Blog : health

5 Minutes with R&D Dietitian Jade Gibbons

5 Minutes with R&D Dietitian Jade Gibbons

Did you know our team includes two Accredited Practising Dietitians? Meet Jade our R&D dietitian and the incredible brains and creativity behind our delicious frozen dessert and yoghurt flavours. We sat down with Jade to see what her role involves, how she comes up with flavours and what her favourite creation is!

  1. You are a qualified dietitian – is this the type of role you always imagined yourself in? If not, what had you initially planned to do with your degree?
     My aim was to be a dietitian however I never really saw myself in the traditional role of dietitian that is in the public or private health service sector. I wanted to be able to be creative but overall, I wanted my love of food to be contagious; to help others find a love of food!
  1. Why did you become a dietitian in the first place?
    I wanted to be involved with food and to go to university, so I researched what university degrees were available that involved the study of food. Voila, I enrolled in a Nutrition and Dietetics degree at the University of Sydney. At the time, they offered a double degree of the above combined with Exercise and Sports Science. I enrolled in both as I loved being active and previously had completed a Certificate III in Fitness. I was a bit nervous though as although I loved being active, I’m not really a ‘sporty’ person and thought I would be having to play sports during study breaks, with all these sporty people! Yes, most of fellow students were sporty but I couldn’t have spent 5 years with a better bunch. By the way, I’m still not sporty.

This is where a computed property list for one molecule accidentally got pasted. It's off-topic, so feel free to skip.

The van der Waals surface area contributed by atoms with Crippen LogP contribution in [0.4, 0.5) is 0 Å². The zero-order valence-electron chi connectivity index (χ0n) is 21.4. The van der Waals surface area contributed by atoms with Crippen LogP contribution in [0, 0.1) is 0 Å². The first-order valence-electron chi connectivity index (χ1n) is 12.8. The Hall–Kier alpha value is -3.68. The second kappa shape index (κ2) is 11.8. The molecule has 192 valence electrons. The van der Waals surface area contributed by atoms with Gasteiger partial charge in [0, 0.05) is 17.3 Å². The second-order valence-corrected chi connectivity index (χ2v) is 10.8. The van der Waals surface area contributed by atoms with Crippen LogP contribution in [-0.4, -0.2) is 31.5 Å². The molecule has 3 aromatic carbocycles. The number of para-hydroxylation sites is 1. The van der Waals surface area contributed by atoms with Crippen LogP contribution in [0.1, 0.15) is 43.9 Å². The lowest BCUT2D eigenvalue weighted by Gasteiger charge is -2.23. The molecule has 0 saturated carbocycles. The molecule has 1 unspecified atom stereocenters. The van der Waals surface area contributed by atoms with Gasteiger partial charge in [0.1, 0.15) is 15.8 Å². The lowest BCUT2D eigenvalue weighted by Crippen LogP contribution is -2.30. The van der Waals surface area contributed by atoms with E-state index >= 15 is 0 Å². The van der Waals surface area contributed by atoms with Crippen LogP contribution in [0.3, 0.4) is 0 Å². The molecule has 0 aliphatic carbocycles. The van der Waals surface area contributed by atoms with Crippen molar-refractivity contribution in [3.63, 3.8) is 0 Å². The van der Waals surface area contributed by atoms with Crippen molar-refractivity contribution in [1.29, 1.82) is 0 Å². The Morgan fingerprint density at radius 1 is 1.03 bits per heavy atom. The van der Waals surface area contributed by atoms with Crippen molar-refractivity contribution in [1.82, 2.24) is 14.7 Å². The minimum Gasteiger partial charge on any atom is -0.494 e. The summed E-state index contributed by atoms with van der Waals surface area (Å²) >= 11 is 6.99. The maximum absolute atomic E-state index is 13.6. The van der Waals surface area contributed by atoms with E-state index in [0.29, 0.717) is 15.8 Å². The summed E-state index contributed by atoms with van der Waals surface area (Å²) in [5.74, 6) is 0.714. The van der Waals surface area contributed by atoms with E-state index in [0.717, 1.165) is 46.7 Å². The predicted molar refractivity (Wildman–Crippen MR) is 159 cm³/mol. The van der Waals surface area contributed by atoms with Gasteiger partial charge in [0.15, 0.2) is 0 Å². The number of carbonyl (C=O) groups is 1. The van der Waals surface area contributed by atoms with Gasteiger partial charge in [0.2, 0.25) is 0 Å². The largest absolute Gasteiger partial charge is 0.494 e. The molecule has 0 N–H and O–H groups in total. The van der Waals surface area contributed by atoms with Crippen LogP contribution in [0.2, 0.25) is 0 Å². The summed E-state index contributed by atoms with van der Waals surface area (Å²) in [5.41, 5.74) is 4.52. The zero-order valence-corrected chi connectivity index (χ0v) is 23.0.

1. What does your role at Luz Almond Involve?
    Every day, week and month is different. When I first started with Luz Almond in February 2014 it was in the start-up stage of a business; I literally was making almond milk! I could go for quite a while about what my role at Luz Almond has involved but primarily I look after product development, understanding and applying food regulation and coordinating the development of labels.
  1. How did you come up with all those delicious flavours for the Frozen Dessert and Yoghurt?
    Awww, thank you. Prior to recipe development, I always start with market research into consumer preferences and trends, as ultimately it is customers whom I want to love the product. Once I have a shortlist of potential flavours, that’s when the R&D really begins and there are many trial recipes before the final recipe for each flavour is decided. My goal for the end product is for it to be loved by customers and have that something extra special that surpasses customers’ expectations; enabling their love of food to reach new heights.
  1. If you had to pick one product from the Luz Almond range, which would be your favourite?
    Easy. Cacao Fudge Frozen Dessert. It still surprises me however rich and creamy it is! Mmmm…chocolate.

Cacao Almond Milk Frozen Dessert

JCN Food Intolerance Friendly Lunch

JCN Food Intolerance Friendly Lunch

This week on the blog, we are sharing a sneak peak of the food and festivities from last Sunday’s Food Intolerance Friendly Lunch. Our lovely sales superwoman Lauren Welsh, had the pleasure of attending the event and taking lots of drool worthy snaps for us to share with you. So a few more details….

Sunday 19th June 2016

Fiamme Trattoria, Albion, Brisbane

A lavish 3 course lunch with options catering to various food intolerances including
egg free, cow’s milk free, gluten free and dairy free

Check out the menu:

JCN MenuWho

Pictured here are our lovely hosts Nutritionists Jessica Cox & Carissa Anne of JCN Clinic
& Chefs Craig & Nicola of Fiamme Trattoria


The lunch was attended by 60 people with nutritionists, dietitians, wellness entrepreneurs and general foodies in the mix!

Our Involvement

Our Luz Almond Frozen dessert was featured in two of the three desserts on the day…